The Financial Action Task Force (FATF) placed Nigeria and South Africa on its so-called “grey list” of countries requiring increased monitoring because of deficiencies in their regimes to counter money laundering, terrorist financing, and proliferation financing.

The global money laundering and terrorism financing watchdog made the announcement in a press release Friday.

“When the FATF places a jurisdiction under increased monitoring, it means the country has committed to resolve swiftly the identified strategic deficiencies within agreed timeframes and is subject to increased monitoring,” the organization said regarding countries it designates.

Nigeria was added to the list because it failed to address nine shortcomings in its anti-money laundering/countering the financing of terrorism regime, while South Africa had eight such deficiencies. Both countries must improve their investigation and prosecution of “serious and complex money laundering,” as well as identifying, capturing, and seizing the proceeds generated by such crimes, the FATF said.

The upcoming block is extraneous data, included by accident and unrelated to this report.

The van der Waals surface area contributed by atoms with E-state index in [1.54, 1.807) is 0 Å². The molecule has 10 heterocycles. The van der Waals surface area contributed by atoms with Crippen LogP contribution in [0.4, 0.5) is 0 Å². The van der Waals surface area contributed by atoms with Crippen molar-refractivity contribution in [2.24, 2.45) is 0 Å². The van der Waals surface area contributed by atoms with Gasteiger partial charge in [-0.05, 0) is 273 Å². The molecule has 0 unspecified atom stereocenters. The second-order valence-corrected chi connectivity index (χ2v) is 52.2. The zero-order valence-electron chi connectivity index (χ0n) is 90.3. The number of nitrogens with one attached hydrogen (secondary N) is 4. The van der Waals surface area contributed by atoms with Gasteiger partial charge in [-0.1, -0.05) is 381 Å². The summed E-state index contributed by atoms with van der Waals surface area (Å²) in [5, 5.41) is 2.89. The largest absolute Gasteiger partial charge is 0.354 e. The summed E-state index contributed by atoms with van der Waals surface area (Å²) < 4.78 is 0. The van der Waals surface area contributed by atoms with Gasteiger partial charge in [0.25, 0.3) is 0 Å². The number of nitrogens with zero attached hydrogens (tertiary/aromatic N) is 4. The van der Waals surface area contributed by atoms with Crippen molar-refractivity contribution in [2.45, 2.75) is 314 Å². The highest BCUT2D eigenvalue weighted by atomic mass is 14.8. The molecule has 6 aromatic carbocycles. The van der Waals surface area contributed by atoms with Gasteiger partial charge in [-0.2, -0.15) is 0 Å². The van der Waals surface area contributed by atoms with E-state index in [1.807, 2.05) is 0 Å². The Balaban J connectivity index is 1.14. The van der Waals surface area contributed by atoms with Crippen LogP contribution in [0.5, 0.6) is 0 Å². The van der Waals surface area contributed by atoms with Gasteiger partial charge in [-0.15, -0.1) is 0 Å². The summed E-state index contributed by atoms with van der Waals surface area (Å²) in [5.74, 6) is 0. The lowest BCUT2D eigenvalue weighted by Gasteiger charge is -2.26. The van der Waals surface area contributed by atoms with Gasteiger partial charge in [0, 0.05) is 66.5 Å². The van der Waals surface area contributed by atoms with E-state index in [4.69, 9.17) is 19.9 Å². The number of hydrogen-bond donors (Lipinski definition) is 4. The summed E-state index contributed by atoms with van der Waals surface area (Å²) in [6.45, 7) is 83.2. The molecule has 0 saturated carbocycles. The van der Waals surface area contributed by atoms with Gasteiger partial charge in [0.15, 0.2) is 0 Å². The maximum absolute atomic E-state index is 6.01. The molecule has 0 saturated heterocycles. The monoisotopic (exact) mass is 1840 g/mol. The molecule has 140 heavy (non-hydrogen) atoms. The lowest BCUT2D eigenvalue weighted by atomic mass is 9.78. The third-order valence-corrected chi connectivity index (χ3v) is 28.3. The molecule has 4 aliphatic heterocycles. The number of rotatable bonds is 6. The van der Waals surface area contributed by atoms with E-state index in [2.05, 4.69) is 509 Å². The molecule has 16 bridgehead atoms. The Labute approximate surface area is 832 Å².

The organization also wants the countries to improve their collection and use of beneficial ownership information in investigations and demonstrate their agencies can effectively implement targeted financial sanctions. Nigeria must improve its investigation of terrorist financing risks at nongovernmental organizations within its borders.

The FATF also announced it removed Cambodia and Morocco from its grey list. Both countries were deemed to have addressed technical deficiencies to meet the commitments of their action plans on weaknesses the FATF identified in February 2019 and 2021, respectively.

Countries that remain on the FATF’s list along with Nigeria and South Africa include Albania, Barbados, Burkina Faso, the Cayman Islands, the Democratic Republic of the Congo, Gibraltar, Haiti, Jamaica, Jordan, Mali, Mozambique, Panama, the Philippines, Senegal, South Sudan, Syria, Tanzania, Turkey, Uganda, United Arab Emirates, and Yemen.